A Conversation wtih Yola Gray-Baker the Fashion designer and CEO of House of Flayva

This week we interview Yola Gray-Baker the Fashion designer and CEO of House of Flayva. House of Flayva is known for their street life designs which, draws from Jamaican culture and the vibrant colors of the Caribbean. Yola Gray-Baker was the 2010 Saint International’s Avante Garde winner.Here is our conversation with Yola.

Where in Jamaica are you from?
I am originally from St. Mary in Jamaica, but currently reside with my husband in Stony Hill overlooking the city of Kingston.

What inspired you to create House of Flayva and where does the name come from?
My inspiration – OK – Street Life/Hobo – yes.  Originally my designs were inspired by street people wear – tucked, pinned, tied, draped.  There was no need to sew.  I took a piece of fabric and tied it, wrapped it, do whatever you want to do with it to make it look sexy and classy into a great garment.  Could make up a garment in 5 minutes. None of my fabric goes to waste.  Left over pieces are always being used for patching or striping or whatever.  Very simple.  Have a Carnaby Street image – whimsical, floaty, conservatively revealing and edgy.

How many lines of clothing do you currently have under the label?
Mostly ladies resort wear but am currently working on a “T”weed shirt collection as well as a beach wedding collection.  The “T”weed meaning T/shirt with the ganja weed logo. Ironically these will carry inspirational messages – won’t tell you any more. You will have to wait to see the outcome.   
The beach wedding is a “Flash it then Trash it” collection in which the couple can jump in the ocean after their “I dos” and not worry that they have on $50,000 wedding garments and is worried about messing it up  in the salt water.  By the way, I will be doing the groom’s wear as well.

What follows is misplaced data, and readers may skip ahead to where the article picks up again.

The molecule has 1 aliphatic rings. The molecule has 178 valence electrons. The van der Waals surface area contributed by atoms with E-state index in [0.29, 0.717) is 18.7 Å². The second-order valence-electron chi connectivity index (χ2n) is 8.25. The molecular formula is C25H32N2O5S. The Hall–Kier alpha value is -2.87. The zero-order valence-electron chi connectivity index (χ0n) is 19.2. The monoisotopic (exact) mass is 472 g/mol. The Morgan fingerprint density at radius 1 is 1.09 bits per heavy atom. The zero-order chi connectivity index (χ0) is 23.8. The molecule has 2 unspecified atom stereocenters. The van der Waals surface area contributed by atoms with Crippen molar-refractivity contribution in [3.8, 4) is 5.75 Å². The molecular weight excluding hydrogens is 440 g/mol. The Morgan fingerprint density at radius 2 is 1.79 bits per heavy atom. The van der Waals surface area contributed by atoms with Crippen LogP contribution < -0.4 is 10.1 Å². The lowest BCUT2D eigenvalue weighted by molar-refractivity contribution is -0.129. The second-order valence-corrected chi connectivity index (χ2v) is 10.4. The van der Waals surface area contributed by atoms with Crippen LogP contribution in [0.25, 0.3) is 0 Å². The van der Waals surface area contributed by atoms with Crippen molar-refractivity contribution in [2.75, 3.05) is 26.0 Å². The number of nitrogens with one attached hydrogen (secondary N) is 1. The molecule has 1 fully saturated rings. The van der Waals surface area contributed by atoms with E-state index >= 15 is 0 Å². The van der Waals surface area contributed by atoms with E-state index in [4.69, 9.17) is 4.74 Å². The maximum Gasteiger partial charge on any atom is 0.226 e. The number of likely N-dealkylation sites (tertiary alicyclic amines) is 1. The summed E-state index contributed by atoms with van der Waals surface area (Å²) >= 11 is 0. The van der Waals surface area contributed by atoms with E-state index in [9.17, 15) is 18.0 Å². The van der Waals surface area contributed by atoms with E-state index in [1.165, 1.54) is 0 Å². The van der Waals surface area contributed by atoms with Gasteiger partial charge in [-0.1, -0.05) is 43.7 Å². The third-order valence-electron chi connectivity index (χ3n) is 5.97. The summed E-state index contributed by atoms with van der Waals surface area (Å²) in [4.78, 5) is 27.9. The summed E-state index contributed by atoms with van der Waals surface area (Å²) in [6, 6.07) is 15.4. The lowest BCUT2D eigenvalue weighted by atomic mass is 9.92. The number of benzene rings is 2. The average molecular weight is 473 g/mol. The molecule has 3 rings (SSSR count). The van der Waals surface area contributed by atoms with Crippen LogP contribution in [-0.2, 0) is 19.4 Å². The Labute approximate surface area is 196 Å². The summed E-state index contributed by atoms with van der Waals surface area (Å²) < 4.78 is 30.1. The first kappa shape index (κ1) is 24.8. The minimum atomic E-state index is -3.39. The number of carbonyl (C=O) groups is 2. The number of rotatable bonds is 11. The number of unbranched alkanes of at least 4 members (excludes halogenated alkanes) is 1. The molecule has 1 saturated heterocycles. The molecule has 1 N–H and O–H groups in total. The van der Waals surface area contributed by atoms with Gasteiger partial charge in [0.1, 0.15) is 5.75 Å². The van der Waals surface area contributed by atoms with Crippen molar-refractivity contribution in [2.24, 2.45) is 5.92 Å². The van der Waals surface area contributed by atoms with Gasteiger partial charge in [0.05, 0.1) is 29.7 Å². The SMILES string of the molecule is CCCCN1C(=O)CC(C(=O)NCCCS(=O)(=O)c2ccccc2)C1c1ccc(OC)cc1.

You recently launched a rasta color line. What was the inspiration behind the line?
From time to time I launch a different line – always using the rasta colors and lifestyle as my inspiration.  For one, they are always a good sell, but also I will never forget my Caribbean roots.  I am not a rasta myself but I do like the naturalness and down to earth (literally) nature of their lifestyle.  
The calmness of the Caribbean sea will also always be an inspiration to my pieces.

When did you first fall in love with fashion?
I think as a child growing up I always had a love for it as my aunt, with whom I lived in the rural St. Mary sewed for all the women in the district and at age 10 I made my first dress.  Plus I am artistically gifted in so many other areas so it’s a natural.

How would you describe your own personal style?
My own personal style is first and foremost – comfortably edgy, classy and unique.

Describe your fashion mission?
Always make a statement – I guess you can say it’s my Mission Statement – I think I will do a Collection called MISSION STATEMENT.  Thanks for the idea.

Which designers do you love right now?
Nicole Miller, Tracey Reese, Jason Wu

Anything we should look out for from you in the coming weeks/months/year?
Definitely my Wedding Collection and a Collection I’m in the process of creating to commemorate Jamaica’s 50th Anniversary of Independence.  I hope to do a show in Florida for the commemoration – am not sure exactly when this show is, I think in June. I will be doing New York Fashion Week later on in the year.  Am also launching the beach wedding collection at a show in Orlando in March for a “’Beautiful Brides” magazine.

A phrase you use far too often?”
I don’t think I have one.

What food brings your comfort when you are disappointed?
None, my stomach gets in a knot and I can’t eat. It’s the reality of a perfectionist. If it’s not right I worry and lose my appetite.

Fashion tip for 2012?
Dare to bare and take the plunge.

In a nutshell, your philosophy is?
When you love another for who they are,
whatever they do or think is irrelevant.
Welcome to the Reality of God.

Thanks for the interview. Any closing thoughts?
Judging is not a problem. Judging is innocent.
It is when you judge your judgment and believe it,
that is when judging becomes a problem for you.

About the author

Xavier Murphy